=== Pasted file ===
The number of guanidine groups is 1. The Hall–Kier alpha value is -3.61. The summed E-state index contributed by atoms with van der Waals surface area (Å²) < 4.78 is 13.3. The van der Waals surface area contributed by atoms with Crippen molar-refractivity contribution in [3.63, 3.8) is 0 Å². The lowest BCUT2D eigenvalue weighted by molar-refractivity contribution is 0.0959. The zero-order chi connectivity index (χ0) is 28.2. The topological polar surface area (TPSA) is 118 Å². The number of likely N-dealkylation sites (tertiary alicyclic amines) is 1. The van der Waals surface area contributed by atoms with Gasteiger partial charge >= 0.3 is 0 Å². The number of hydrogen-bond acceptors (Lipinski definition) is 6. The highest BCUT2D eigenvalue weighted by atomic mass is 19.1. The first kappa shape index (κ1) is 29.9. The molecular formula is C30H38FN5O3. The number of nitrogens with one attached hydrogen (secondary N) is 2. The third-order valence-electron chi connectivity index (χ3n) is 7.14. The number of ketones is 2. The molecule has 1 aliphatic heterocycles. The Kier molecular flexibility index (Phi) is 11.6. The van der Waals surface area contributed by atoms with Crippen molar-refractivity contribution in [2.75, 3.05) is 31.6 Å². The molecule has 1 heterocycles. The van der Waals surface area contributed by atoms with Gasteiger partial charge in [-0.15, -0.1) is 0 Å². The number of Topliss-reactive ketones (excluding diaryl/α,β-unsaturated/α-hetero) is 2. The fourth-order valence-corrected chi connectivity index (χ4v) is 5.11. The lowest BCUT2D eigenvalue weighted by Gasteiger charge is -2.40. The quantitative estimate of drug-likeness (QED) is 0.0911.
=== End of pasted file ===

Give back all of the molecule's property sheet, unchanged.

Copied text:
The number of guanidine groups is 1. The Hall–Kier alpha value is -3.61. The summed E-state index contributed by atoms with van der Waals surface area (Å²) < 4.78 is 13.3. The van der Waals surface area contributed by atoms with Crippen molar-refractivity contribution in [3.63, 3.8) is 0 Å². The lowest BCUT2D eigenvalue weighted by molar-refractivity contribution is 0.0959. The zero-order chi connectivity index (χ0) is 28.2. The topological polar surface area (TPSA) is 118 Å². The number of likely N-dealkylation sites (tertiary alicyclic amines) is 1. The van der Waals surface area contributed by atoms with Gasteiger partial charge >= 0.3 is 0 Å². The number of hydrogen-bond acceptors (Lipinski definition) is 6. The highest BCUT2D eigenvalue weighted by atomic mass is 19.1. The first kappa shape index (κ1) is 29.9. The molecular formula is C30H38FN5O3. The number of nitrogens with one attached hydrogen (secondary N) is 2. The third-order valence-electron chi connectivity index (χ3n) is 7.14. The number of ketones is 2. The molecule has 1 aliphatic heterocycles. The Kier molecular flexibility index (Phi) is 11.6. The van der Waals surface area contributed by atoms with Crippen molar-refractivity contribution in [2.75, 3.05) is 31.6 Å². The molecule has 1 heterocycles. The van der Waals surface area contributed by atoms with Gasteiger partial charge in [-0.15, -0.1) is 0 Å². The number of Topliss-reactive ketones (excluding diaryl/α,β-unsaturated/α-hetero) is 2. The fourth-order valence-corrected chi connectivity index (χ4v) is 5.11. The lowest BCUT2D eigenvalue weighted by Gasteiger charge is -2.40. The quantitative estimate of drug-likeness (QED) is 0.0911.